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The Dushanbe Teahouse

Inside the Teahouse
Inside the Teahouse
Teahouse Entrance
Teahouse Entrance
Dushanbe at Night
Dushanbe at Night

The Dushanbe Teahouse
1770 13th Street, Boulder, CO 80302
Phone (303) 442-4993
Afternoon tea daily from 3 to 5 pm
Formal Afternoon Tea served Tuesdays, 3 to 5 pm
Lunches and dinners served Mon to Fri
brunch and dinner weekends

Boulder, Colorado, earned a top spot on the tea drinker's travel destination map in May 1998 with the reconstruction of a teahouse from the central Asian city of Dushanbe in Tajikistan. Located just blocks from town shopping, across the street form the city's Central Park, the stunning teahouse is a jewel on the silk road of good will between these two sister cities.

The Teahouse is a masterful display of Tajik artistry stemming from the Persian and Islamic roots of the Tajik craftsmen who made it as part of the two cities' ongoing cross-cultural exchanges. The Western Hemisphere's only Tajik teahouse was built in Dushanbe and shipped to Boulder.

The Teahouse is both striking and serene. Its symmetrical facade of central, double wood doors surrounded by large paned windows framed in bright blue, gives way at the ends to carved and painted ceramic panels in highly vivid blue, yellow, green, white, and red patterns. Across the top of the Teahouse stretch colorful cascading bands of carved and painted wood, which simulate the multiple borders of a Persian carpet.

The intricate, abstract decoration continues inside where it enlivens the walls and ceiling. Carved white plaster wall panels frame contem-porary paintings by a Tajik artist while Persian carpets add color to the floor. Guests can choose to sit in chairs at regular tables or to sit cross-legged at topchans, low cushioned plat-forms topped with short-legged tables.

The convivial at-mosphere of the Tea-house revolves around a vernal garden and pool with seven bronze female statues representing the "Seven Beauties" from the poem of that name written by the great Persian poet Nizami Ganjavi. Carved, red cedar pillars supporting a rectangular vault, which is lit by recessed lights and a large skylight, further punctuate this inner courtyard. A tea and coffee bar nestle into the back right corner.

In Tajikistan, teahouses are centers of hospitality, easily found near bazaars or by listening for music coming from them onto the street. People (mostly men) meet there for green tea, food, conversation, and chess. The Boulder Dushanbe Teahouse offers dishes from Persia and more than seven other countries with uncompromising quality.

Tea drinkers will appreciate the generous selection of full-leaf, handpicked teas that are served in a Chatsford pot. The waitperson will tell you how long to steep your tea before removing the infuser to the accom-panying dish. Particularly recommended are the Ti Kuan Yin and Golden Monkey Yunnan. Reservations are encouraged for the formal Afternoon Tea on Tuesdays, when the tables are covered with white linens. The menu offers tea sandwiches, pastries and sweets, scones with cream and lemon curd, and a choice of three traditional blend teas. All teas are available for bulk purchase.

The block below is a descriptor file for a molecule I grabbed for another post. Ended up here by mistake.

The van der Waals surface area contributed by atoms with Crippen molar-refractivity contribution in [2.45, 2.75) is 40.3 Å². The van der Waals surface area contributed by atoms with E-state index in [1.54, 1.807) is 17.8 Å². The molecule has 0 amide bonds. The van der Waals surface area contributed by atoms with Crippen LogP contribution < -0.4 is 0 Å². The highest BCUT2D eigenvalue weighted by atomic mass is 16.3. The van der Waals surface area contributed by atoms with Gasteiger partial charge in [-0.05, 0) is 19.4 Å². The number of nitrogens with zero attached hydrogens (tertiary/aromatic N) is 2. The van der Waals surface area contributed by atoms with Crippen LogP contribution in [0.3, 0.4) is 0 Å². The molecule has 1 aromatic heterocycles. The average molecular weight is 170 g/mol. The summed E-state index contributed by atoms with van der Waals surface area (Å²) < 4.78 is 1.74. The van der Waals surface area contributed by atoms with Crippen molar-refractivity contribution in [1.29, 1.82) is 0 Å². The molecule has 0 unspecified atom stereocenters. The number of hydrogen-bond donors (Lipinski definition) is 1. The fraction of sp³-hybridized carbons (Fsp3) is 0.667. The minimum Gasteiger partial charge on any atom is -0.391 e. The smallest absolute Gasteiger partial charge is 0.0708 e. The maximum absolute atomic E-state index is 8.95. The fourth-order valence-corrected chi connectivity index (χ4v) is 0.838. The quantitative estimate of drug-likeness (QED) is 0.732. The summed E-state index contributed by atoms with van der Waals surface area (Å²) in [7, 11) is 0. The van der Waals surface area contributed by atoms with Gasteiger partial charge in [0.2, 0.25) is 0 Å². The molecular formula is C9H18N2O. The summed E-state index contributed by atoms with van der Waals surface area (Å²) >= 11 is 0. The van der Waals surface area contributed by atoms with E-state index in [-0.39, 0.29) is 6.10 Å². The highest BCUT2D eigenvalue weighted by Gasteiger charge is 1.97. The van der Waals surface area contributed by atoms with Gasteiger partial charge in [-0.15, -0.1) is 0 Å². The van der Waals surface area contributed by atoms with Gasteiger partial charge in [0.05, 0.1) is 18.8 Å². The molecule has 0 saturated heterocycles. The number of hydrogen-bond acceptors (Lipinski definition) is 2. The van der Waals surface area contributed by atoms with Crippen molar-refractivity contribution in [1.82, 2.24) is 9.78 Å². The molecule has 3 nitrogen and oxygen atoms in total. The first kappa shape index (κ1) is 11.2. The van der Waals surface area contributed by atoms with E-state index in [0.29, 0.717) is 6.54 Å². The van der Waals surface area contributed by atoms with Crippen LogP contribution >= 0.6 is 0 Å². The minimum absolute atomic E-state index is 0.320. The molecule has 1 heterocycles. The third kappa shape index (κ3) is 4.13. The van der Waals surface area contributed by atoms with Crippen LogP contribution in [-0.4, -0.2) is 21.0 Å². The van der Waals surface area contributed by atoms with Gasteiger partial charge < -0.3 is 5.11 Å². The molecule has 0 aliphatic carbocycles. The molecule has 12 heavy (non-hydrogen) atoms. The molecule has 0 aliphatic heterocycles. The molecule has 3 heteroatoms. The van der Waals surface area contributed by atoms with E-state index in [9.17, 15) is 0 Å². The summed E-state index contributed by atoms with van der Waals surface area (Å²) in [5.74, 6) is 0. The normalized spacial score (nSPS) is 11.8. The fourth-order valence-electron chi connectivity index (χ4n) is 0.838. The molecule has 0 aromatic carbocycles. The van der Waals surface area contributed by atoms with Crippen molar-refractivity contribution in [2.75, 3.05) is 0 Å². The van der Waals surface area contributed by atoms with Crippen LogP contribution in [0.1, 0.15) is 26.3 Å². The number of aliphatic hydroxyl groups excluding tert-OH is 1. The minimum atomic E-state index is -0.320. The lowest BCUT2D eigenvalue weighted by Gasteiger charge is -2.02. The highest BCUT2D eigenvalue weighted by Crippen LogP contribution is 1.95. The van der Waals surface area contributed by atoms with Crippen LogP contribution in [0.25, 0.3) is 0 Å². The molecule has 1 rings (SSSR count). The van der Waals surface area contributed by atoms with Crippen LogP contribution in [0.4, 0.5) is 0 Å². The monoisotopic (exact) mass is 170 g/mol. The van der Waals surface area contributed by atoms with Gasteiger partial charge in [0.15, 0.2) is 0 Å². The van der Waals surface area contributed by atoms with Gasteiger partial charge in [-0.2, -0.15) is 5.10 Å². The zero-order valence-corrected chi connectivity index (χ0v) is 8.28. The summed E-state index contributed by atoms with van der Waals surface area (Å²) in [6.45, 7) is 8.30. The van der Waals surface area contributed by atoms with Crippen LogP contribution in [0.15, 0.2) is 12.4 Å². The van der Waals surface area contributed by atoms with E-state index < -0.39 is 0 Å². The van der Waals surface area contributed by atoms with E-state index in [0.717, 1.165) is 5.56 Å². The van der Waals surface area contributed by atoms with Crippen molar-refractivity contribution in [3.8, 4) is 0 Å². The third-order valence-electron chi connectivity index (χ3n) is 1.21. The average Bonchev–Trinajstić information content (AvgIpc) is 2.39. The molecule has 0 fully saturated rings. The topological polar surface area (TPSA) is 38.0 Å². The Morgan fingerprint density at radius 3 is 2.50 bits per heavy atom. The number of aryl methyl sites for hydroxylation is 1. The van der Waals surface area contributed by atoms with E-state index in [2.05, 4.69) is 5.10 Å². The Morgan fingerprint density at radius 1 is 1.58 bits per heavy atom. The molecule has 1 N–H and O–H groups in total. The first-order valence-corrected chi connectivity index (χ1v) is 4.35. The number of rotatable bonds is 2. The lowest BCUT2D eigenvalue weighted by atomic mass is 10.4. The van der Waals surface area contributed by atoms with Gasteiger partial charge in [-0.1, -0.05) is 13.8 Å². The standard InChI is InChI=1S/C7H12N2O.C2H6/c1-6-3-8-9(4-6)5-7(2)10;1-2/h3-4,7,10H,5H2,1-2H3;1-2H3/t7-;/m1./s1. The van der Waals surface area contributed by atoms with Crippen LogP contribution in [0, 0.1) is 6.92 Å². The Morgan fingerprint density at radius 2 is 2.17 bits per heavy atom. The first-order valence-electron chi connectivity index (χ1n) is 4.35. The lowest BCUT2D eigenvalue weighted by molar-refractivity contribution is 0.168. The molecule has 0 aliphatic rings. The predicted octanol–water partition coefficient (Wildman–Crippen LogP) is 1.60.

How lucky is Boulder to sport this Central Asian gem? Consider this from The Oxford Companion to Art: "Persian art retained its vitality and originality until... (1736). Thereafter political instability and a surrender to the spell of European art vitiated the national creative spirit... Lack of a definite orientation was accom-panied by a steady decline in craftsman-ship. Nor in the first half of the 20th century had there yet appeared any trends significant of a renaissance in the arts."

This is not to say that Persian art came to a complete halt after 1736, for many of the forty or so artisans who contributed to the Teahouse acquired their talents from family members who passed the skills down through the generations. But add Tajikistan's history in the latter part of this century to the overall decline in Persian art since the Middle Ages, and the fortune embodied in the Teahouse, financial and otherwise, becomes even more remarkable.

The mayor of Dushanbe announced the Teahouse gift in 1987, the year the sister cities were established, when Tajikistan was still part of the U.S.S.R. The Teahouse was shipped to Boulder three years later. Tajikistan became an independent country just one year later, beginning a period of increased ethnic tensions, a civil war, and a failing economy that has orphaned tens of thousands of children. According to a United Nations' report, 50 percent of the population now is living in poverty. Had the Teahouse not so graciously been given when it was, there is perhaps little or no chance that the project would blossom any time in the foreseeable future.

Between the ornate Tajik surroundings and the tastefully prepared food and drinks, the Boulder Dushanbe Teahouse is a memorable spot you will want to revisit: the Tajiks who crafted the Teahouse, the National Endowment for the Arts (which contributed $25,000 for reconstruction of the teahouse in Boulder), the Boulder-Dushanbe Sister Cities organization, the chefs, and the restaurant operators see to it. If you are going to be anywhere in the area, make a pilgrimage to Boulder to pay homage to this special tea treasure.